The Supreme Court defined the constitutionality of the Voting Rights Act of 1965 with a 5 to 4 decision against Section 4. This particular clause allowed the Department of Justice to apply extra federal supervision to deep southern states due to their past racism.

The Voting Rights Act of 1965 was originally implemented to prevent any kind of state and municipal racial discrimination in voting. It established two prongs to boost black voter registration. One was that all kinds of poll taxes, literary qualifications, or moral character requirements were made illegal. The Supreme Court left this intact in Shelby County v. Holder. The other, however, proves more problematic.

Section 5 of the 1965 law used national census data to target states where either less than 50 percent of the population voted in the 1964 presidential election or less than 50 percent of the population registered to vote.

The law successfully changed the electorate in states where the black population could not vote such as Georgia, Louisiana, Mississippi, South Carolina, and Alabama. Black turnout is now at an all time high in these states. The numbers speak for themselves: blacks are now the most active racial group that votes in the country. The law won, and racism lost.

The times have changed. In four out of the five southern states that the law targeted, black voting numbers exceed those of the white population. In fact, the black population is a stronghold in formulating public policy. They defeated Mississippi’s attempt to adopt a new voting law that would require voters to present a government identification document at voting places.

The Supreme Court couldn’t be more right in declaring Section 4 unconstitutional. The justices stated that there is no reason to apply extra scrutiny on these southern states like the law used to do since the deep south is no longer under-registering blacks. They believe that the law should be applied equally throughout the nation instead of more exclusively in the deep south. Chief Justice Roberts believes that Congress must draw a new map or a different set of criteria to determine which states require federal enforcement for more voter registration. After all, the 1964 numbers are not the same as 2013’s.

Roberts writes that “Congress must ensure that the legislation it passes to remedy [racial difference in voting] speaks to current conditions.” It is not up to the Supreme Court to draw a new map; that job is up to Congress.

But critics like the Reverend Al Sharpton are still stuck in the 1964 mentality. They believe to this day that there is racial discrimination in voting laws. Sharpton appeared on Morning Joe equating new ID voting laws that requires photos identification to racial discrimination prior to 1965.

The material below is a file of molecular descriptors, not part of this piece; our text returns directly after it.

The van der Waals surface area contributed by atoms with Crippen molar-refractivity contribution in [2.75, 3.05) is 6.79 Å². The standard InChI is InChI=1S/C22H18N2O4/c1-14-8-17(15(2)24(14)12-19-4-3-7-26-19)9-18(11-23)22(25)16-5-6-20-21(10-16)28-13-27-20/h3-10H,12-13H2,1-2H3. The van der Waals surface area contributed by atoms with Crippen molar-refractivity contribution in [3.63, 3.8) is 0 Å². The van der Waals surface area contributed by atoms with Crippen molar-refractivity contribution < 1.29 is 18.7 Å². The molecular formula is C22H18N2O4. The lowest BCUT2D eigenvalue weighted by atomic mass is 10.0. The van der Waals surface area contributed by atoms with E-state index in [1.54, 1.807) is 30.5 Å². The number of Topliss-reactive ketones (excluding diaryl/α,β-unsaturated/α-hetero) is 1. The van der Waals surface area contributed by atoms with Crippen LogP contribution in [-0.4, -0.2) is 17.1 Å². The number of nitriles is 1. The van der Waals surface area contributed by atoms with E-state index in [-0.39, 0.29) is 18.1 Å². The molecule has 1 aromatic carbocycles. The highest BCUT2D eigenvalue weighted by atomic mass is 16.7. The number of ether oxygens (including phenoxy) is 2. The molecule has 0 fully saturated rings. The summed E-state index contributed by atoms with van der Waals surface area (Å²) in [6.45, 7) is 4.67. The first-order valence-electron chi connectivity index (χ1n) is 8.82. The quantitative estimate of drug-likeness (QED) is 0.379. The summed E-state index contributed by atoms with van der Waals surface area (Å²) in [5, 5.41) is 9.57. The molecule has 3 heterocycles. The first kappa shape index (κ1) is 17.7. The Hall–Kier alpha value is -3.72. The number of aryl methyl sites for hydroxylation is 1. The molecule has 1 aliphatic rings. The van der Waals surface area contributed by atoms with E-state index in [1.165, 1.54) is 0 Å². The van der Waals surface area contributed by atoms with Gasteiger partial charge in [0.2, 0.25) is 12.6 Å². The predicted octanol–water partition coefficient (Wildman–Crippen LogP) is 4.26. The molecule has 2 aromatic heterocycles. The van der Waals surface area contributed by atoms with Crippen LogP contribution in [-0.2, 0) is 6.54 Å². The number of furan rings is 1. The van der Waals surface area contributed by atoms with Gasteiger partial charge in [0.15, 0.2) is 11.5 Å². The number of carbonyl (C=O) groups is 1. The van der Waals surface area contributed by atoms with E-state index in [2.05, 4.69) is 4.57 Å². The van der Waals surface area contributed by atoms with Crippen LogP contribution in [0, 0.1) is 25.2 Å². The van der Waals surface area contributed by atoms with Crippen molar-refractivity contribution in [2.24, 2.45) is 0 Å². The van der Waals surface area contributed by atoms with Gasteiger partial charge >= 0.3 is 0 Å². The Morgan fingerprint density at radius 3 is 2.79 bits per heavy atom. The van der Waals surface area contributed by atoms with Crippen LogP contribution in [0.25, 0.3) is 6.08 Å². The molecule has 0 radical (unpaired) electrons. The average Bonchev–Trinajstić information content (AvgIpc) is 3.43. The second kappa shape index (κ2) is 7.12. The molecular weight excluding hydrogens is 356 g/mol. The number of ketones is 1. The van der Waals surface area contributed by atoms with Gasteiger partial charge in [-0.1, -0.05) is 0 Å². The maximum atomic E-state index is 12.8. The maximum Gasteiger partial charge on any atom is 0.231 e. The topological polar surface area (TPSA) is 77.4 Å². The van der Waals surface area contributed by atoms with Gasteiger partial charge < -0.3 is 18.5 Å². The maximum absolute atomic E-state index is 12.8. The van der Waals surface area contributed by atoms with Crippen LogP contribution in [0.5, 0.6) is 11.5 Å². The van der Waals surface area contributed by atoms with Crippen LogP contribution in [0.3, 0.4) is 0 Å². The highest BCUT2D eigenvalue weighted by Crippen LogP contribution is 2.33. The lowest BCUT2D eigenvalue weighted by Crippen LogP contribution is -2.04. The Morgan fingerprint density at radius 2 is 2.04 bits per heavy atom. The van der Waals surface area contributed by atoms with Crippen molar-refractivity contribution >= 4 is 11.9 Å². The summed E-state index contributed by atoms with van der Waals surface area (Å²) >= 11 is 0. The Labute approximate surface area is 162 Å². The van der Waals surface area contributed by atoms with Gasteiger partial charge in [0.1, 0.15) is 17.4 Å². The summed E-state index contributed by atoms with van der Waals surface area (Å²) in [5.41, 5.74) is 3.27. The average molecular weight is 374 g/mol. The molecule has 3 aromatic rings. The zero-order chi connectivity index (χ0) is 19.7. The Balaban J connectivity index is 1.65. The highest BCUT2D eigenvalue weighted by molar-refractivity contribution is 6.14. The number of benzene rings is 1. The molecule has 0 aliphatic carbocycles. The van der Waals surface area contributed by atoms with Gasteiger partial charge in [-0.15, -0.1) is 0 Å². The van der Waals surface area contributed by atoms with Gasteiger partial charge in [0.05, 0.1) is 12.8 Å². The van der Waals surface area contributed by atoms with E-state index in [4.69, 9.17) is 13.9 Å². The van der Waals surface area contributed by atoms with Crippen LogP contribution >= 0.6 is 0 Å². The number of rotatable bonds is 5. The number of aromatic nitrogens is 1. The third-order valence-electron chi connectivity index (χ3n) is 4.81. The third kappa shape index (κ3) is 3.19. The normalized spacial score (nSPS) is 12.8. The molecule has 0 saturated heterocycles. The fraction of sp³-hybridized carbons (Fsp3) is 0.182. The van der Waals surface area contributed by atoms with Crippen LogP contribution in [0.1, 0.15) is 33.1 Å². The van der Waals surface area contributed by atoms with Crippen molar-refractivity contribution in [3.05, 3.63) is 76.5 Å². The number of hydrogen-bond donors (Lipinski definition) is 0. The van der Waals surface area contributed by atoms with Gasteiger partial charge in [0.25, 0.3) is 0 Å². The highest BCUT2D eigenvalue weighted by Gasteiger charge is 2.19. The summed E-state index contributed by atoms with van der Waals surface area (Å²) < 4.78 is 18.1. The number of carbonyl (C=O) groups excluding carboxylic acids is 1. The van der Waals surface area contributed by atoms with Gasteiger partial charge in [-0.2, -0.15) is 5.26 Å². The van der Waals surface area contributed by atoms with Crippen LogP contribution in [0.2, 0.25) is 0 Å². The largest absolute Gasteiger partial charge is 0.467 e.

There are two main problems with this assertion. One is that these new Photo ID laws are not exclusively implemented in the south. Most southern states targeted by the 1965 law do not require a photo. States like Michigan, Idaho, South Dakota, New Hampshire, and Indiana have new photo ID laws. All of those states enacted the new laws and do not fall under the 1965 template.

The other problem is the issue of racism in current laws. With all due respect to Mr. Sharpton, asking someone to show a picture at a voting place is not racism. It is common sense. It prevents individuals from stealing a person’s identity when voting. Chicago is a great example of voter fraud where, as everyone knows, dead people vote. The Pew Center found in 2012 that 1.8 million dead people are considered active voters and 2.8 million are registered in more than one state. Photo ID laws would help prevent this fraud and protect the right to vote.

This is not about racism, Mr. Sharpton. This is about a stagnant mentality of “us versus them.” People like Sharpton can’t accept the fact that our culture has advanced in the right direction where racism is dissipating. Racial issues are still important, and it would be inadequate to say that our country has no racism. But laws should be updated because people have changed. In this case, once formerly racist southern states changed they proved they should no longer be targeted in any special way.

The bottom line is that racism is not geographic. All states should be equally scrutinized and once-effective laws should not be taken for granted because of some state’s history. Activists like Sharpton need to take a deep breath and stop dramatizing this issue.

This is not Armageddon. This is a mere update of the law.


Alex Uzarowicz | Knox College | @AUzarowicz